$5 million endowment funds advancement of American music

AddThis

A $5 million endowment to promote American music will allow the Butler School of Music to better educate students in the study, performance and composition of music produced in the Americas, ranging from jazz to mariachi. 

The endowment will permit Butler ensembles that perform primarily music from the Americas to tour more and support the Center for American Music in bringing scholars, performers and composers to campus, said Butler School director Mary Ellen Poole.

“The composers and performers and scholars we’re training here at UT will shape its future, which is a huge responsibility,” Poole said. “Therefore, it’s our responsibility to use this wonderful gift wisely, with as much impact as possible.”

The endowment was left after the death of Richard Rainwater in September 2015 and is expected to provide $250,000 annually beginning in the next fiscal year.  

Rainwater, a 1966 UT mathematics alumnus and Forth Worth investor, began working with former Butler director Glenn Chandler in 2001 to plan his gift. 

Poole said she is most excited about the Rainwater Innovation Grants, a new program that will give funding directly to graduate and undergraduate students for projects which aim to promote and advance the arts. This competitive program, which could tentatively begin this spring, will be a chance for students to present innovative proposals to faculty in the school.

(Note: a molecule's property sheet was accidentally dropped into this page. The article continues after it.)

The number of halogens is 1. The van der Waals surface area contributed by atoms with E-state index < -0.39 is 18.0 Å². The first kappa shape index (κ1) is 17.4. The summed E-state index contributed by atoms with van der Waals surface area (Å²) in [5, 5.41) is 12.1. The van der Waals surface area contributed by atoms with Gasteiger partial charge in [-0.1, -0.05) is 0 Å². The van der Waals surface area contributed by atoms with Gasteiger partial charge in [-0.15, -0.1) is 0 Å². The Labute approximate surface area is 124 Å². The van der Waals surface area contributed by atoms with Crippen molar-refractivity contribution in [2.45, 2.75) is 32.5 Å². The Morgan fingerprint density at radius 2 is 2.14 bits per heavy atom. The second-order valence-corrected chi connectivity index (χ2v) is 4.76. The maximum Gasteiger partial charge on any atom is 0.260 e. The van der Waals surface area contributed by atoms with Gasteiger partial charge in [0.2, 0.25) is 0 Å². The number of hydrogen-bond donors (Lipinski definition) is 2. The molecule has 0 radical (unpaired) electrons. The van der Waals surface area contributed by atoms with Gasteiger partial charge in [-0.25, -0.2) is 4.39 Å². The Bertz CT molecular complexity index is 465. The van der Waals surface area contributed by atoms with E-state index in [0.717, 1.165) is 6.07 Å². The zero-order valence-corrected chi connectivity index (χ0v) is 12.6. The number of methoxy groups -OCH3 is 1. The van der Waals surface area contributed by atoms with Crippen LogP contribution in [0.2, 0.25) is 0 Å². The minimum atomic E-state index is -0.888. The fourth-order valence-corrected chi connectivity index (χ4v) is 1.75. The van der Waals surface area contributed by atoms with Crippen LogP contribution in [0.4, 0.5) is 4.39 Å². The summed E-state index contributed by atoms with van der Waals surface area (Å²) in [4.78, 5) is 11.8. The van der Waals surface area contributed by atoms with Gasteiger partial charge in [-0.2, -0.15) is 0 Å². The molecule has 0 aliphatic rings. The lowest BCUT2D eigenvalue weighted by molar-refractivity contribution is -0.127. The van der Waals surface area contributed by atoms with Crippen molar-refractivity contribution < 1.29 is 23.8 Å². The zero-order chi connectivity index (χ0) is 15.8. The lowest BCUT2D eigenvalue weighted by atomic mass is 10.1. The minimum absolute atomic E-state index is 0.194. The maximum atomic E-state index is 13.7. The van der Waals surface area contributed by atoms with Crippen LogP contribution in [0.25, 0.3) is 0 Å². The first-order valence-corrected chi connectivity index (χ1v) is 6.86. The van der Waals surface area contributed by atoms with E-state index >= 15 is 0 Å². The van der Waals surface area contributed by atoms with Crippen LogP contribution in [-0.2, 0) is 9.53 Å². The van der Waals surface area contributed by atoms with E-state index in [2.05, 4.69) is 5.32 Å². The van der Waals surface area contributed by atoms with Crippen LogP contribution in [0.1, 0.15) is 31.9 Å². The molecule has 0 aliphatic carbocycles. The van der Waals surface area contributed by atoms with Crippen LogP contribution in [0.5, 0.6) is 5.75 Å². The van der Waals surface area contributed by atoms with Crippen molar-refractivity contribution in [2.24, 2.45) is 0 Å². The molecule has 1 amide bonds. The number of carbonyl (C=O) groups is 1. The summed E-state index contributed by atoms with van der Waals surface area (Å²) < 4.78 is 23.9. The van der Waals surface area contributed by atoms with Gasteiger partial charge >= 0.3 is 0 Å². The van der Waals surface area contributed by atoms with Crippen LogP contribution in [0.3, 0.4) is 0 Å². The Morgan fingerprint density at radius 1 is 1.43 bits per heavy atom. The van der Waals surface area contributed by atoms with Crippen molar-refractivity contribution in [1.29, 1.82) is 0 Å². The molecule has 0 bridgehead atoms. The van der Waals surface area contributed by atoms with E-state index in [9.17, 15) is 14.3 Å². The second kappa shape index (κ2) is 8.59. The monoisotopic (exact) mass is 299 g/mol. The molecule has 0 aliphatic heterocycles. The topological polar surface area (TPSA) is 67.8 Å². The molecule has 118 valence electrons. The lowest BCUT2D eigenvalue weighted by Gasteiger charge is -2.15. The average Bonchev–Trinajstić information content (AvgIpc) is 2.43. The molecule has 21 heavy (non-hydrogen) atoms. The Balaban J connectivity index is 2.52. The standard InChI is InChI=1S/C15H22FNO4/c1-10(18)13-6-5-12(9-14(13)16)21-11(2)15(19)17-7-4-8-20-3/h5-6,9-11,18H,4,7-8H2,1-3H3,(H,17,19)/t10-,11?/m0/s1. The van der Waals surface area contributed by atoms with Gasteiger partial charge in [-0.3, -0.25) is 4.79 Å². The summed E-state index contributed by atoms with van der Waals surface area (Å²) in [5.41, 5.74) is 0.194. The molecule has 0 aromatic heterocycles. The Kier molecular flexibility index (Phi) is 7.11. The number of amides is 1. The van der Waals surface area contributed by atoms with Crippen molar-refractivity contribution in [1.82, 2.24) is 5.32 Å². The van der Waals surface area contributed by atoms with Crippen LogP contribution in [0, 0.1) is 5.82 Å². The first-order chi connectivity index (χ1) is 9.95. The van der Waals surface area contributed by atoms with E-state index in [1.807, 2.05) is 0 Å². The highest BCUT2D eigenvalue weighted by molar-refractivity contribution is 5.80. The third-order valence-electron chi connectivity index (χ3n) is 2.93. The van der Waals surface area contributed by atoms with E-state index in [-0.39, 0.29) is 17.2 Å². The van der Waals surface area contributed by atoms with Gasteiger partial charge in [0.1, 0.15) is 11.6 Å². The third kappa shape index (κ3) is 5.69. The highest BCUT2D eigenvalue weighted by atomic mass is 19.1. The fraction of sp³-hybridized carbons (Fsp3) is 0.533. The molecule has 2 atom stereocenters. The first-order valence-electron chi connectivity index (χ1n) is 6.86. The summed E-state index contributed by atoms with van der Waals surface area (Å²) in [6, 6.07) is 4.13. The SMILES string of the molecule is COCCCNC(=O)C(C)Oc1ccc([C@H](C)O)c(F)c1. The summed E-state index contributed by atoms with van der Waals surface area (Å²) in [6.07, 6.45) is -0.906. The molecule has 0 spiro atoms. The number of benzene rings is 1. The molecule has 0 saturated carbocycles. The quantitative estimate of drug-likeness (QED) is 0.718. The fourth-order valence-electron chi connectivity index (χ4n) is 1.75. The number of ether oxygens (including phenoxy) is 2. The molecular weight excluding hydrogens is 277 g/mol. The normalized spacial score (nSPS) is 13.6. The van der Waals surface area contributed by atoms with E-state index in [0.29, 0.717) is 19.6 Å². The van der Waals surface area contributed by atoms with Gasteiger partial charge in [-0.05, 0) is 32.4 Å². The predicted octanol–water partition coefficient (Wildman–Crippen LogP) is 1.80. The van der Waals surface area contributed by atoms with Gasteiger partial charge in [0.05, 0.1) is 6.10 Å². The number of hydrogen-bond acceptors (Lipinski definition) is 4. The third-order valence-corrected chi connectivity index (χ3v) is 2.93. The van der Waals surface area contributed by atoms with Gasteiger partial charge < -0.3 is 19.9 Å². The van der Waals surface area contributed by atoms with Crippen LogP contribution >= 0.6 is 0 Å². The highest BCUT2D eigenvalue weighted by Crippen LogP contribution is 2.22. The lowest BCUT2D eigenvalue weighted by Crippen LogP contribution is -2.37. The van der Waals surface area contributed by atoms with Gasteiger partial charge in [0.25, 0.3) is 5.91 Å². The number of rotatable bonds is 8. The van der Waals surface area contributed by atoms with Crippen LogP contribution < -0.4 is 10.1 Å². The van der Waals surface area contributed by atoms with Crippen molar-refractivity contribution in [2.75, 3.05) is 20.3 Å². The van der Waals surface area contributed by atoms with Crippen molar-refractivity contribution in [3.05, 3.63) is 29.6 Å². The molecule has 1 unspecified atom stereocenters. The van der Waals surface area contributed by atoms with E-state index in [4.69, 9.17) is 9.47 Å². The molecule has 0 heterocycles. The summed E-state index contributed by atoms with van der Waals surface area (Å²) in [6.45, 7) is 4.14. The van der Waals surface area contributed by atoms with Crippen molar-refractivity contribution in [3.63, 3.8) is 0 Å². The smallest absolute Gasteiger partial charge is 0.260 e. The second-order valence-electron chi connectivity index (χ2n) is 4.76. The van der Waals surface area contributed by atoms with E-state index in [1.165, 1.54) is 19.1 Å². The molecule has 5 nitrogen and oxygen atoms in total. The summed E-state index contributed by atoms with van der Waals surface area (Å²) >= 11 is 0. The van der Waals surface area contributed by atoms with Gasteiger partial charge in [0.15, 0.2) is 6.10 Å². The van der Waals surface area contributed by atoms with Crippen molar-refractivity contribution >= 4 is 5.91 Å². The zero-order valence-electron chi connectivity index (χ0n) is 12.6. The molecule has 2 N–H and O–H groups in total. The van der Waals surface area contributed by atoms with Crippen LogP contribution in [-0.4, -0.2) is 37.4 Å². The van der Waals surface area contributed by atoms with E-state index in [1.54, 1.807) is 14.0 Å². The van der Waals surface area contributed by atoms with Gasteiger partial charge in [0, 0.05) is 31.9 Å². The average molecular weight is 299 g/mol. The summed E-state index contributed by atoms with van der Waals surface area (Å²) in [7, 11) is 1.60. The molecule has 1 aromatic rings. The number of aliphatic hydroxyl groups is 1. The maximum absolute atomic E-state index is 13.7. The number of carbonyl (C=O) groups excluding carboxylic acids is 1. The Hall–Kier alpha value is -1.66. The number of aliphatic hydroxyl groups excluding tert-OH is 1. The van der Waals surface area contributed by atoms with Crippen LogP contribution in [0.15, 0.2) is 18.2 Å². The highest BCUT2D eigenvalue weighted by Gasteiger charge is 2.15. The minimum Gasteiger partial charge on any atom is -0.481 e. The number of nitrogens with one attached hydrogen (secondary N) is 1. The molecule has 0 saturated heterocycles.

Composition professor Dan Welcher said traditionally classical music only includes European music. However, he said he believes American music should be a primary source of study for music students.

“Our students grow up in a multicultural musical mix of styles, nationalities and tastes,” Welcher said. “It makes great sense for our students to dig deeper into their own roots, and it gives me great professional pride to know that UT will now be a beacon for this sort of study.”

Music composition junior Donald Hale said he could see the endowment going toward a number of diverse projects at the Butler School, including new scholarships and fellowships as well as opportunities to bring American music to diverse communities around the world. 

“With this funding, professors could bring world renowned musicians and composers at the forefronts of their fields to give lectures and master classes for the benefit of our student populace,” Hale said. “I’m very excited for what this would mean for the future of our wonderful music program.”